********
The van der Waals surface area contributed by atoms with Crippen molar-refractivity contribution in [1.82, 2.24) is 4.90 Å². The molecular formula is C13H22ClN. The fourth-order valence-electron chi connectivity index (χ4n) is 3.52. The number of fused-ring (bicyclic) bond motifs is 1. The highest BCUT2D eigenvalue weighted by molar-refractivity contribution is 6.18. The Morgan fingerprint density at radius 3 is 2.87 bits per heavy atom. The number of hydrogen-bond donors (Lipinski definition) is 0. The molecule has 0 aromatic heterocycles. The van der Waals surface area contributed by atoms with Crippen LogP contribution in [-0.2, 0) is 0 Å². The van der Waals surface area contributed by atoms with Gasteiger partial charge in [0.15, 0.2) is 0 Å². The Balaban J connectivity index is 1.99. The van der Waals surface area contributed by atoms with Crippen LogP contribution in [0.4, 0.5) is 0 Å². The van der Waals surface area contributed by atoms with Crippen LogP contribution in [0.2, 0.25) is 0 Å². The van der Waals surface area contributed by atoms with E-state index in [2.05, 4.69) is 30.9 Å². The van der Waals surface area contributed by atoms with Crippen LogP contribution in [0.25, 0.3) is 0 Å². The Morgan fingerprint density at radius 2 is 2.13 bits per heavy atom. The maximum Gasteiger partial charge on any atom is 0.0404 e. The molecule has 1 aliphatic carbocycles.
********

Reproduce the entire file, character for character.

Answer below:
The van der Waals surface area contributed by atoms with Crippen molar-refractivity contribution in [1.82, 2.24) is 4.90 Å². The molecular formula is C13H22ClN. The fourth-order valence-electron chi connectivity index (χ4n) is 3.52. The number of fused-ring (bicyclic) bond motifs is 1. The highest BCUT2D eigenvalue weighted by molar-refractivity contribution is 6.18. The Morgan fingerprint density at radius 3 is 2.87 bits per heavy atom. The number of hydrogen-bond donors (Lipinski definition) is 0. The molecule has 0 aromatic heterocycles. The van der Waals surface area contributed by atoms with Crippen LogP contribution in [-0.2, 0) is 0 Å². The van der Waals surface area contributed by atoms with Gasteiger partial charge in [0.15, 0.2) is 0 Å². The Balaban J connectivity index is 1.99. The van der Waals surface area contributed by atoms with Crippen LogP contribution in [0.4, 0.5) is 0 Å². The van der Waals surface area contributed by atoms with Crippen LogP contribution in [0.2, 0.25) is 0 Å². The van der Waals surface area contributed by atoms with E-state index in [2.05, 4.69) is 30.9 Å². The van der Waals surface area contributed by atoms with Crippen LogP contribution in [0.25, 0.3) is 0 Å². The Morgan fingerprint density at radius 2 is 2.13 bits per heavy atom. The maximum Gasteiger partial charge on any atom is 0.0404 e. The molecule has 1 aliphatic carbocycles.